That stillness I feel now and again, and have felt before in my life but not as prominent as when Thomas "awoke". His face, the light glowing and radiating off his pale skin, his blue eyes gleaning towards the girl, all were so angelic. No tubes, no illness, no coughing or pain. Only peace.
It's that stillness that covered the counselling room as my client came to a quiet acceptance of this pending death that I felt the sacredness of the work that I do. To bear witness to someone else's turmoil, having been strong enough to go through my own or carry my loved one, my life partner (at the time) through all the bullshit of in laws, the heart-ache, the sorrow and grief. I am no longer with her, we no longer talk, she no longer wants to be wed to her partner in life, but I journey with others and realize that this is where I need to be. I have given enough of myself to those that do not nor will not recognize that gift.
Endings are full of sorrow. I am full of my own grief and loss over losing a life mate, a soul-contract. Our ugly divorce process makes me wonder where that tenderness went. It makes me wonder how love could turn so ugly, and when I think back to that "miracle" in his room that night, all I felt was family - not the "family" concept of my in laws, but family as in my step-son on his death bed, peacefully leaving, and my wife holding me holding her.
I have no family now. She is gone, my siblings and I have not spoken in a year. My parents. when we speak sporadically, continue to shame me for my broken marriage. I no longer contact them- why call to be shit on? I was raised catholic- you don't divorce, in fact, you don't question your religion, sexuality, faith, or anything else. I, by virtue of following my heart, soul and spirit by choosing my own paths have, according to them, rejected them. And so they continue to reject me. It is especially painful during (Jewish) holidays. I have no family to go to to light candles with, no one to cook latkes for, (or create a passover Seder), it's lonely being a single (lesbian) Jew. Yet I light my hanukiah anyway because it's about me and my Creator - no matter how lonely it feels.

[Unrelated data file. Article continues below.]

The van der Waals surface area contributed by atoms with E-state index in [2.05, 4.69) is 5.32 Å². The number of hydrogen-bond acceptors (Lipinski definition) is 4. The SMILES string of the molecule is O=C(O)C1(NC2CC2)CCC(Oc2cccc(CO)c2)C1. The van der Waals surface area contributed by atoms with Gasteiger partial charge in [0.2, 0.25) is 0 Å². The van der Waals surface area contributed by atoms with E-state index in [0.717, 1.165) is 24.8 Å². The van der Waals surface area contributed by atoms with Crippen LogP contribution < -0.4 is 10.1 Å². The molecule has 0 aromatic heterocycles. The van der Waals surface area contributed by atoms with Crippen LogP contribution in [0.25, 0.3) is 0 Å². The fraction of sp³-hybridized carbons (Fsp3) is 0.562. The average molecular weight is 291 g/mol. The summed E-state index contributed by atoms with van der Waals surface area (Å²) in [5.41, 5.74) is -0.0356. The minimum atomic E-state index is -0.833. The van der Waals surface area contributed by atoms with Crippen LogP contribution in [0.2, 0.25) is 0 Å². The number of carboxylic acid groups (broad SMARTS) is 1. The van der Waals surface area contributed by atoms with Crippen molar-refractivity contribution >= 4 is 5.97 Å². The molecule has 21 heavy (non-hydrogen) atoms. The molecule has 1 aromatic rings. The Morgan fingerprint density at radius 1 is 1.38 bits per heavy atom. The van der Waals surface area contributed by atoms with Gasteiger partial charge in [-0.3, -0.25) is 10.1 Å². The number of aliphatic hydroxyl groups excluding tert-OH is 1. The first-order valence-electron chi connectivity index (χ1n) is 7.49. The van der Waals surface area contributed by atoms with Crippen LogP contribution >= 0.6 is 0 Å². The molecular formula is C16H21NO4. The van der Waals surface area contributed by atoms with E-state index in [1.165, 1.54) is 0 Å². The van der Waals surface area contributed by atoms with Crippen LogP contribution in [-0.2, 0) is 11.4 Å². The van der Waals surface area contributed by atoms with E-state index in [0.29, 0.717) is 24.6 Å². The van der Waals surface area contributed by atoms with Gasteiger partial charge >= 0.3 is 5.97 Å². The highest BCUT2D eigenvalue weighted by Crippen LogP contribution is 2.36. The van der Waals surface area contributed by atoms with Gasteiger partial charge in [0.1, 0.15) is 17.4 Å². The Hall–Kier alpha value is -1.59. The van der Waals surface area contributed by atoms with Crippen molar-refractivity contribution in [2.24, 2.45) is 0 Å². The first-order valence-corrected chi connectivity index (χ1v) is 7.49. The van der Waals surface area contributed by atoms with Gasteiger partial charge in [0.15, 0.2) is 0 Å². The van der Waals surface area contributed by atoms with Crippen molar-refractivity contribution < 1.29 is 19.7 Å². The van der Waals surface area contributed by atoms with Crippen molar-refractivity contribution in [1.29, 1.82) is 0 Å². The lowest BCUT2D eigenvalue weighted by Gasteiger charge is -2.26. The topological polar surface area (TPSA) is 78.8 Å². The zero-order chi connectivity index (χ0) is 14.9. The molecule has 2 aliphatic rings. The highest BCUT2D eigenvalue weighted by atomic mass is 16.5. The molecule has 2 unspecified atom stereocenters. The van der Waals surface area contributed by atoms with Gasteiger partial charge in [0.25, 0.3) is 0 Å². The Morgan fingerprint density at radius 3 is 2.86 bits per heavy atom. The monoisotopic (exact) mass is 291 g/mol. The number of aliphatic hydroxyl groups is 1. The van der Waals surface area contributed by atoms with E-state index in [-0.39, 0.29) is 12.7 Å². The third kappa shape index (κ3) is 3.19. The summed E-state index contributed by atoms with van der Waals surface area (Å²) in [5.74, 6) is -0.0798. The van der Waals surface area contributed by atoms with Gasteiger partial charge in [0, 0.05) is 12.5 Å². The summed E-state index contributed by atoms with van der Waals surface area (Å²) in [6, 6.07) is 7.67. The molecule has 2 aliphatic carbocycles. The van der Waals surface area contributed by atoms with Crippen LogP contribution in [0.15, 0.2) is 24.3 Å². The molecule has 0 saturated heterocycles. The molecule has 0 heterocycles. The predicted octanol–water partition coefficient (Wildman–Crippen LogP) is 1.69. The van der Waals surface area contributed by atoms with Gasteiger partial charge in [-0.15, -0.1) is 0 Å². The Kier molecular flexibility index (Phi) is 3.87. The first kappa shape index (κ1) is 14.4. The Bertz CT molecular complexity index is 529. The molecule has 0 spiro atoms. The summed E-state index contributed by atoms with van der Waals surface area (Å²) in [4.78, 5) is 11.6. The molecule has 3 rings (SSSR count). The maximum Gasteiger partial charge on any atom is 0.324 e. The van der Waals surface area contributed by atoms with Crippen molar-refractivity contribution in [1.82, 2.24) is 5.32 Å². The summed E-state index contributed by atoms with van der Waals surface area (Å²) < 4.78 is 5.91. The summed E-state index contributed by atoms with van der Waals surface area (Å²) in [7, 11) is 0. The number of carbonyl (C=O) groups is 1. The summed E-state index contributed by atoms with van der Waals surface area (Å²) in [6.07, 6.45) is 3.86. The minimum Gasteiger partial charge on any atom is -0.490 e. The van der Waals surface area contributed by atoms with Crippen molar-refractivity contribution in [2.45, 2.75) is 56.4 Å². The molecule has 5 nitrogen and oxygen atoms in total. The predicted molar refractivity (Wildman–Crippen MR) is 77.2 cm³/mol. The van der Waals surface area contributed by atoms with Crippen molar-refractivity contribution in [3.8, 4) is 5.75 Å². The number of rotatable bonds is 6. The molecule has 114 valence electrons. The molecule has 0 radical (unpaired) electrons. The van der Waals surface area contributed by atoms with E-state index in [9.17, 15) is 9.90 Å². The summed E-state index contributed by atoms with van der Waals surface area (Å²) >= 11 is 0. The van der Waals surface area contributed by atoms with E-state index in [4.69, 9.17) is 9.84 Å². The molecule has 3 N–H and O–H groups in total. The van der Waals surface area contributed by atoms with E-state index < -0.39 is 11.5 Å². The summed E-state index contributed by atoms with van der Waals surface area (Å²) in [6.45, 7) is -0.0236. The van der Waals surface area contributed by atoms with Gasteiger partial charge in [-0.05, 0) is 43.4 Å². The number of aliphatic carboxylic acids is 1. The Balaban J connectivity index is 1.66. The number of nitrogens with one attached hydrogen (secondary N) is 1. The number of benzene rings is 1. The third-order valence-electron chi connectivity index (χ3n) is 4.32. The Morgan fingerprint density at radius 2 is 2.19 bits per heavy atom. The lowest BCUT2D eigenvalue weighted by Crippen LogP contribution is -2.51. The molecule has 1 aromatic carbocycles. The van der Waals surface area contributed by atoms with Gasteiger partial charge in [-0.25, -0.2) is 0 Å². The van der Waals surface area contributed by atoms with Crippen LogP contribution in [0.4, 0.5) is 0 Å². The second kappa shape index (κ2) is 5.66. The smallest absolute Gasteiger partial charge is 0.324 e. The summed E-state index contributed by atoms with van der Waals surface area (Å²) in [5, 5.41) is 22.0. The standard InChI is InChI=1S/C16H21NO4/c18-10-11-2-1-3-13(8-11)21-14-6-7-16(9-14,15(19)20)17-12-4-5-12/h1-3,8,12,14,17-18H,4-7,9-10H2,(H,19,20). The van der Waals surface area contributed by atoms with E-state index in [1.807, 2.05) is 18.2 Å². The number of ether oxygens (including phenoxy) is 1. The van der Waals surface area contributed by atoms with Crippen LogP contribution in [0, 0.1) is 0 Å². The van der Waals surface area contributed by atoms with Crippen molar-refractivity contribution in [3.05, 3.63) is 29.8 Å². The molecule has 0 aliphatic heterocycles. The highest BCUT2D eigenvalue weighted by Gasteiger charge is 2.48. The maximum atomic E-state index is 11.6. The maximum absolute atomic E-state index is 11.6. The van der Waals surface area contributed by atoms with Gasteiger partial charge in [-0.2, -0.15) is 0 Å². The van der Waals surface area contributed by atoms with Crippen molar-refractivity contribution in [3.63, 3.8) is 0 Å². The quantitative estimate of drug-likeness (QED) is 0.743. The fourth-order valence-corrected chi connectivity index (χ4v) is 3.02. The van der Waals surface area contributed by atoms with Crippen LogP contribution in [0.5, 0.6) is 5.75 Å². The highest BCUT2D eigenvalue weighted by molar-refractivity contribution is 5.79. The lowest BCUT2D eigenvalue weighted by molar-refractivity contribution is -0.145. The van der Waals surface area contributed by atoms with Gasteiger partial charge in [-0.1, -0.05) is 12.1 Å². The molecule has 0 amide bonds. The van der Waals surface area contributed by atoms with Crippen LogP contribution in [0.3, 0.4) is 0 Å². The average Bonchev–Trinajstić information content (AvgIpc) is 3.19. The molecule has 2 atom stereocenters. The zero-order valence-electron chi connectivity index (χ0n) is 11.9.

Death isn't just in losing a life to the other side. The death of family, of that sense of 'home', and of stability I once had. Perhaps it's because I am alone yet again, a year later in a very big very empty house. I am finding I am avoiding being at home again - the same behaviour I employed last year to get through the first few months of being in "our" house". Well Dec. 14th is fast approaching, the day she signed it all over, almost a year since it's been "our" house and I am still having a hard time when it's empty. I was graced with a friend living with me during the summer and fall, but, here we go again! I'm in the same situation, wondering what I will do, getting angry again that I am living a life I did not choose. I recall laughing at the lawyer when we bought the house, signing a clause about "if we divorce". I felt like someone was questioning our love and said to him 'there's no such thing as divorce' in my heart. Who knew five years later I would be seeking my own lawyer!
We are so attached to the containers we call people, but without those people life is very empty, very sad. It's too bad we take "people" for granted.